As you do your Unprocrastination Sessions, I suggest you work on your Most Important Task each day. I’ve found this to be one of the best things I’ve ever done in my work day, because it helps me to focus, I get important stuff done, and I can accomplish a lot with less effort.
But how do you choose a Most Important Task? How do you prioritize among all the things you can possibly do? What if there are several important tasks? What do you do with the other tasks?
Let’s look at all these questions. But first, let’s quickly talk about why it’s important to do this habit.
Why It’s Important
In the context of procrastination, it’s easy to put off doing important things by doing a lot of smaller tasks, or incoming tasks that might seem urgent. But that means the important stuff gets pushed back.
Picking an important task means part of your job is done: you know what you should be working on, and you know that if you’re not working on it, you’re procrastinating. So then all you have to do is start (we’ll get to that next week).
Picking out an important task means you have thought through your priorities, and you know what makes the biggest difference in your work and life in general.
It’s also a rewarding way to start your day — pick a Most Important Task, and get it done!
When To Pick Your MIT
When do you pick your MIT? Honestly, any time of day is fine, but I’ve found some benefits from two different times, and you might consider them depending on your needs and routine:
1. First thing in the morning. When you get up, before you check email or social networks or news, perhaps with your first cup of coffee or tea, sit down and write down your MIT. You might pick three MITs, and put an asterisk next to the one you’re going to focus on first. This is great because it starts your day with some focus.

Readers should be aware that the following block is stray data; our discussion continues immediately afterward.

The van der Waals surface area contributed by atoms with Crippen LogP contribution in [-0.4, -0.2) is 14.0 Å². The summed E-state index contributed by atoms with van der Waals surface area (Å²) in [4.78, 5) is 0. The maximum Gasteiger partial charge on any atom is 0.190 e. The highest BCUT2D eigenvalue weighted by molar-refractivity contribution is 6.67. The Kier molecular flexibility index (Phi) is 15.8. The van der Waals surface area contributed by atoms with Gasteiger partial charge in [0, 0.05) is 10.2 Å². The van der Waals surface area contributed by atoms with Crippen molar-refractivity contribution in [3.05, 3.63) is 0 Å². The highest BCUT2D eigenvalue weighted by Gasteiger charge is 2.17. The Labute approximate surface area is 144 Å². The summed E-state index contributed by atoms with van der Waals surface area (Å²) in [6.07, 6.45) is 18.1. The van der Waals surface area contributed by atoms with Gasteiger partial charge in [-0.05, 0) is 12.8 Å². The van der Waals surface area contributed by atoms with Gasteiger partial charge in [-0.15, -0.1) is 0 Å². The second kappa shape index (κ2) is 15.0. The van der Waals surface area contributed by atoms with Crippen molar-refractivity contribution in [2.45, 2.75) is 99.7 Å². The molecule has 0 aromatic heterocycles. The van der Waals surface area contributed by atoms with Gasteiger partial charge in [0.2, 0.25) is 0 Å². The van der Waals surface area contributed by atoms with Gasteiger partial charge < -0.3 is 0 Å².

2. The night before. If it works better for you, you might consider writing out your MIT(s) before you go to bed. This has the benefit of getting you thinking about your next day ahead of time, and starting your day ready to go, without any doubt about what task you should start with.
What’s an Important Task?
If you have a wide array of things to choose from, how do you know what’s important and what’s just urgent? Consider this question: of the tasks before you, which will have the biggest impact on your life?
As a writer, the thing that has the biggest impact is writing a great blog post, a chapter in a book, etc. This is much more important than doing email, social media, checking stats, working on the design of my site, responding to readers, etc. I’ve learned this through trial and error — spend my time doing different things and see what the outcome is, in terms of growing my readership, growing my business, growing my income, enjoying what I do.
This might not be as clear to you, so it’ll take some trial and error. What matters most? Don’t consider what seems most pressing, but what will make the biggest impact. If you’re not sure, just make a gut pick — don’t dwell too much on it. It doesn’t have to be a perfect pick — you just want to pick it.
When There Are More Than One MIT
Let’s say you’ve asked yourself what task will have the most impact, and there are 3-4 great candidates. Where do you start?
If all 3-4 of them are excellent candidates, then the answer is it doesn’t matter where you start. Any of them would be great. So pick one and start. How do you pick? I’d suggest just going with a gut pick, not hesitating but picking one based on what feels right.
But if you’d rather, pick the one that you’re most excited about. Or the one that’s most fun. If all that fails, pick randomly.
Dealing With Smaller Tasks
So what about all the other tasks? Don’t those need to get done too?
Sure, but not before the MIT. Have a second list of other tasks that need to get done, knowing that you probably won’t get them all done today, and that’s OK. It’s much better to get the important stuff done and leave some of the smaller stuff undone.
I like to reserve the morning for my MITs, and have some time later in the day for the smaller tasks. If you give yourself a chunk of time for the smaller tasks, you can often knock them off the list quickly.